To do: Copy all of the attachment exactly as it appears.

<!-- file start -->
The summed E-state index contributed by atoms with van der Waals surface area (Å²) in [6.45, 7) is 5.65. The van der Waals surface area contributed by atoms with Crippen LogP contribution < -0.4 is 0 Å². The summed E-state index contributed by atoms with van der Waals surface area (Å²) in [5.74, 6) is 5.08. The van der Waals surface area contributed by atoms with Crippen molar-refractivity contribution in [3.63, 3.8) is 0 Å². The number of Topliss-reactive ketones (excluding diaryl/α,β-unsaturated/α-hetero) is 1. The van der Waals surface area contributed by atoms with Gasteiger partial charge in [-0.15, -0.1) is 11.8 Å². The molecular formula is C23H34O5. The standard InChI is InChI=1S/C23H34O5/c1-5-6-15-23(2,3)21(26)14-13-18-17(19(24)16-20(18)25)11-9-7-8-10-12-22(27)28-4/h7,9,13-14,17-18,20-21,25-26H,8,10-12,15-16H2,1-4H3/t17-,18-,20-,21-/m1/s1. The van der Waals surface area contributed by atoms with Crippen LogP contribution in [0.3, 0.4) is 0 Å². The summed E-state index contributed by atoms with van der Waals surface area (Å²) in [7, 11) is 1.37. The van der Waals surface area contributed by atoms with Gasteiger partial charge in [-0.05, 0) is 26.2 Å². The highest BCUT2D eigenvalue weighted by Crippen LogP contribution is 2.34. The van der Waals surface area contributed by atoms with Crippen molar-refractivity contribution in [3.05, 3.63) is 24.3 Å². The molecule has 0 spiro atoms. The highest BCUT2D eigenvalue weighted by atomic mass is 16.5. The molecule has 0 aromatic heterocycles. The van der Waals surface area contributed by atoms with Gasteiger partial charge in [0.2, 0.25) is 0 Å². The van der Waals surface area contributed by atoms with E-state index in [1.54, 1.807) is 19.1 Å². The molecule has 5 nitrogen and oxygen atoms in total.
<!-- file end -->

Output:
The summed E-state index contributed by atoms with van der Waals surface area (Å²) in [6.45, 7) is 5.65. The van der Waals surface area contributed by atoms with Crippen LogP contribution < -0.4 is 0 Å². The summed E-state index contributed by atoms with van der Waals surface area (Å²) in [5.74, 6) is 5.08. The van der Waals surface area contributed by atoms with Crippen molar-refractivity contribution in [3.63, 3.8) is 0 Å². The number of Topliss-reactive ketones (excluding diaryl/α,β-unsaturated/α-hetero) is 1. The van der Waals surface area contributed by atoms with Gasteiger partial charge in [-0.15, -0.1) is 11.8 Å². The molecular formula is C23H34O5. The standard InChI is InChI=1S/C23H34O5/c1-5-6-15-23(2,3)21(26)14-13-18-17(19(24)16-20(18)25)11-9-7-8-10-12-22(27)28-4/h7,9,13-14,17-18,20-21,25-26H,8,10-12,15-16H2,1-4H3/t17-,18-,20-,21-/m1/s1. The van der Waals surface area contributed by atoms with Crippen LogP contribution in [0.3, 0.4) is 0 Å². The summed E-state index contributed by atoms with van der Waals surface area (Å²) in [7, 11) is 1.37. The van der Waals surface area contributed by atoms with Gasteiger partial charge in [-0.05, 0) is 26.2 Å². The highest BCUT2D eigenvalue weighted by Crippen LogP contribution is 2.34. The van der Waals surface area contributed by atoms with Crippen molar-refractivity contribution in [3.05, 3.63) is 24.3 Å². The molecule has 0 spiro atoms. The highest BCUT2D eigenvalue weighted by atomic mass is 16.5. The molecule has 0 aromatic heterocycles. The van der Waals surface area contributed by atoms with Gasteiger partial charge in [0.2, 0.25) is 0 Å². The van der Waals surface area contributed by atoms with E-state index in [1.54, 1.807) is 19.1 Å². The molecule has 5 nitrogen and oxygen atoms in total.